On May 16, 2016, Charles Andersen (“Plaintiff”) commenced this action in New York State Supreme Court, Chemung County. The proposed class-action Complaint alleges, in pertinent part, that defendants violated GBL § § 349, 350 and 350-a, by selling Dell 15-5000 laptop computers that were falsely represented to have “up to 7.58 hours of useable battery life, ” when they actually had “no more than three hours of useable battery life.” In this regard, the Complaint alleges that the subject laptops were not defective per se, but were “functioning properly, ” as “designed[, ] to have only 2 to 3 hours of useable battery life.” According to the Complaint, the problem was not with the product, but with the misrepresentations made about the product. More specifically, the Complaint contends that Dell provided Walmart with “scan codes and other information” with “grossly exaggerated figures” as to battery life, in order to gain a “marketplace advantage, ” and that Walmart continued to use such information in its stores “after having acquired information and belief as to the falsity of Dell's” claims as to battery life.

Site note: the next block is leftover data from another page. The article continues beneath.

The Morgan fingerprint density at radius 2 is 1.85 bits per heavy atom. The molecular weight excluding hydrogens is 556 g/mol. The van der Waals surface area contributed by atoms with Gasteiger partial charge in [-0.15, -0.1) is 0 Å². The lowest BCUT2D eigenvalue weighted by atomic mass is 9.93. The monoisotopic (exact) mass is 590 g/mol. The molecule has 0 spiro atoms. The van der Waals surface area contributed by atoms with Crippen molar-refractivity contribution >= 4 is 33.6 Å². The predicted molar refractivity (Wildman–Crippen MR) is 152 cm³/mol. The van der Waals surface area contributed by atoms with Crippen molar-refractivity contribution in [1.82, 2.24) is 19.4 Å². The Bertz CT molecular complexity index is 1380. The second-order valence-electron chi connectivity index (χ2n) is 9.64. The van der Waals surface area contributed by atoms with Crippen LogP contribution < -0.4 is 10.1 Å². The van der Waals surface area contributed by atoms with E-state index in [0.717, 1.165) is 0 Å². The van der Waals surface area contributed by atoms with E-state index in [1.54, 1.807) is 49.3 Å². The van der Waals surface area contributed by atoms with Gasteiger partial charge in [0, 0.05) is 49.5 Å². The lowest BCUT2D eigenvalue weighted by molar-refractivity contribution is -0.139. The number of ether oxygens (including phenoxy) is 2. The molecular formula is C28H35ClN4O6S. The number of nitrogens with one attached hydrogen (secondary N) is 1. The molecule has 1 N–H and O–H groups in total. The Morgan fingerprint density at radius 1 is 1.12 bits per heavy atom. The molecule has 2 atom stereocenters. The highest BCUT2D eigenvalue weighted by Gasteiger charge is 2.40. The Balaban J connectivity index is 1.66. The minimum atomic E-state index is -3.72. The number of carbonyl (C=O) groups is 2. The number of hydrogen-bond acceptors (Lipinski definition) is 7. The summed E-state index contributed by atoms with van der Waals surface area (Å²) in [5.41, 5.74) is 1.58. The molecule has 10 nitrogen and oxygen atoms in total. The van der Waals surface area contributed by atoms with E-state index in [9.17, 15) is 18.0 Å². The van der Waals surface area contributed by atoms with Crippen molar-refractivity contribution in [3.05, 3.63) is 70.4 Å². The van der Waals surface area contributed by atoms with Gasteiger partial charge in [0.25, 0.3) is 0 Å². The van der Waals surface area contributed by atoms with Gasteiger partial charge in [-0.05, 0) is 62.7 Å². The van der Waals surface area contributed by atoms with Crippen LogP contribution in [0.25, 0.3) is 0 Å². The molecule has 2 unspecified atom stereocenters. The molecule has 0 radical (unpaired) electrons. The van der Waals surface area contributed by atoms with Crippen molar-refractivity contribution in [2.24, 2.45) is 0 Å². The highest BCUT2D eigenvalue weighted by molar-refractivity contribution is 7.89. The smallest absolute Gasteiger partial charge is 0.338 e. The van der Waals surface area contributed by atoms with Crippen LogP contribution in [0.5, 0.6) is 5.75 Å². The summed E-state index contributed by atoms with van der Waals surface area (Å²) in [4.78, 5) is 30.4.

Plaintiff is a citizen of New York State, while Defendants Walmart Stores, Inc. and Dell Inc. are Delaware Corporations with their principal places of business in Arkansas and Texas, respectively. The Complaint is purportedly brought on behalf of Plaintiff and all other persons who bought such Dell laptops in New York State, whom, Plaintiff estimates, comprise a proposed class “in excess of 10, 000 members.” The Complaint indicates that the subject laptop computers retailed for approximately $499, that each person who bought one “got something less tha[n] what [was] bargained for, ” and that “the damage to each member of the [proposed] class is relatively small.” The Complaint demands “[m]oney damages in excess of $1, 000, 000, " as well as costs and attorney's fees.

         On July 14, 2016, Defendants removed the action to this Court, contending that this Court has original diversity jurisdiction “pursuant to 28 U.S.C. § 1332(d) (as amended by the Class Action Fairness Act (‘CAFA]').” More specifically, Defendants stated: